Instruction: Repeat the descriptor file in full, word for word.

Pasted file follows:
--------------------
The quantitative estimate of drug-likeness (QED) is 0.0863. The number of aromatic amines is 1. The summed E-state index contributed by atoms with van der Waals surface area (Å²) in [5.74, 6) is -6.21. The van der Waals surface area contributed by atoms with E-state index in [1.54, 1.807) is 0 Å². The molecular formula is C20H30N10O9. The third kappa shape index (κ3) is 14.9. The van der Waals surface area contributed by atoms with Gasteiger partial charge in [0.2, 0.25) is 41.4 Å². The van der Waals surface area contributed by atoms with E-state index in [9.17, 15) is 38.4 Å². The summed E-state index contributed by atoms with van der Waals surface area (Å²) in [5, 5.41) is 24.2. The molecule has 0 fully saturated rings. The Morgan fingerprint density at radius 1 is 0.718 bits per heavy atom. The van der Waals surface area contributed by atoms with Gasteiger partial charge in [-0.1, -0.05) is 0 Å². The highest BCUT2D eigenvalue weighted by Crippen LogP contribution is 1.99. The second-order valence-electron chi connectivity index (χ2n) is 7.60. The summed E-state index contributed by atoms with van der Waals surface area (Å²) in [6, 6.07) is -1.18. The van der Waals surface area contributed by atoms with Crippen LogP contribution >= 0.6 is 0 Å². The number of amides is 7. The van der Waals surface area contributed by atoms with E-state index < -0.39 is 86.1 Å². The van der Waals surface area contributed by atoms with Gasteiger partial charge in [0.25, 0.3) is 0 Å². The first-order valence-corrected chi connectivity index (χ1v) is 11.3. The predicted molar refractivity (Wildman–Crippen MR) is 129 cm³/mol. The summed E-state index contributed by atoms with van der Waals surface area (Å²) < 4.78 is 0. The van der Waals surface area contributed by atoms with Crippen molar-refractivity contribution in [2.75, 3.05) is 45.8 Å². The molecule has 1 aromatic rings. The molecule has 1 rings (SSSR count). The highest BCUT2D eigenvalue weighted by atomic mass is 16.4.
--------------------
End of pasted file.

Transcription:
The quantitative estimate of drug-likeness (QED) is 0.0863. The number of aromatic amines is 1. The summed E-state index contributed by atoms with van der Waals surface area (Å²) in [5.74, 6) is -6.21. The van der Waals surface area contributed by atoms with E-state index in [1.54, 1.807) is 0 Å². The molecular formula is C20H30N10O9. The third kappa shape index (κ3) is 14.9. The van der Waals surface area contributed by atoms with Gasteiger partial charge in [0.2, 0.25) is 41.4 Å². The van der Waals surface area contributed by atoms with E-state index in [9.17, 15) is 38.4 Å². The summed E-state index contributed by atoms with van der Waals surface area (Å²) in [5, 5.41) is 24.2. The molecule has 0 fully saturated rings. The Morgan fingerprint density at radius 1 is 0.718 bits per heavy atom. The van der Waals surface area contributed by atoms with Gasteiger partial charge in [-0.1, -0.05) is 0 Å². The highest BCUT2D eigenvalue weighted by Crippen LogP contribution is 1.99. The second-order valence-electron chi connectivity index (χ2n) is 7.60. The summed E-state index contributed by atoms with van der Waals surface area (Å²) in [6, 6.07) is -1.18. The van der Waals surface area contributed by atoms with Crippen LogP contribution >= 0.6 is 0 Å². The number of amides is 7. The van der Waals surface area contributed by atoms with E-state index < -0.39 is 86.1 Å². The van der Waals surface area contributed by atoms with Gasteiger partial charge in [0.25, 0.3) is 0 Å². The first-order valence-corrected chi connectivity index (χ1v) is 11.3. The predicted molar refractivity (Wildman–Crippen MR) is 129 cm³/mol. The summed E-state index contributed by atoms with van der Waals surface area (Å²) < 4.78 is 0. The van der Waals surface area contributed by atoms with Crippen molar-refractivity contribution in [2.75, 3.05) is 45.8 Å². The molecule has 1 aromatic rings. The molecule has 1 rings (SSSR count). The highest BCUT2D eigenvalue weighted by atomic mass is 16.4.